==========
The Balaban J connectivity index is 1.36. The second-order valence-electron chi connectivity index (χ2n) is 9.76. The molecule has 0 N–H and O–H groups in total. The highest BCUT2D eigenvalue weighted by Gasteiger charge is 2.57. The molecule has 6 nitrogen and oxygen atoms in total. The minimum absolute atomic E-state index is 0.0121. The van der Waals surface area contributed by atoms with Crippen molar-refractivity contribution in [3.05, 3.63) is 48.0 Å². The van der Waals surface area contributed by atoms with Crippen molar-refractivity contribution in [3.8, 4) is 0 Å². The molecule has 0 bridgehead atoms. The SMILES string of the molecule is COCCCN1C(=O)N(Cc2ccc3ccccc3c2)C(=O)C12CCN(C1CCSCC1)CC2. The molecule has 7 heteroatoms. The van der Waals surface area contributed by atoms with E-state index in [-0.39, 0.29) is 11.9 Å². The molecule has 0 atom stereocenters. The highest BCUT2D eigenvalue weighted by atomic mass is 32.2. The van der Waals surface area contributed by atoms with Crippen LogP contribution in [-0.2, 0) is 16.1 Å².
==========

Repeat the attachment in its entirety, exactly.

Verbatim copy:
The Balaban J connectivity index is 1.36. The second-order valence-electron chi connectivity index (χ2n) is 9.76. The molecule has 0 N–H and O–H groups in total. The highest BCUT2D eigenvalue weighted by Gasteiger charge is 2.57. The molecule has 6 nitrogen and oxygen atoms in total. The minimum absolute atomic E-state index is 0.0121. The van der Waals surface area contributed by atoms with Crippen molar-refractivity contribution in [3.05, 3.63) is 48.0 Å². The van der Waals surface area contributed by atoms with Crippen molar-refractivity contribution in [3.8, 4) is 0 Å². The molecule has 0 bridgehead atoms. The SMILES string of the molecule is COCCCN1C(=O)N(Cc2ccc3ccccc3c2)C(=O)C12CCN(C1CCSCC1)CC2. The molecule has 7 heteroatoms. The van der Waals surface area contributed by atoms with E-state index in [-0.39, 0.29) is 11.9 Å². The molecule has 0 atom stereocenters. The highest BCUT2D eigenvalue weighted by atomic mass is 32.2. The van der Waals surface area contributed by atoms with Crippen LogP contribution in [-0.2, 0) is 16.1 Å².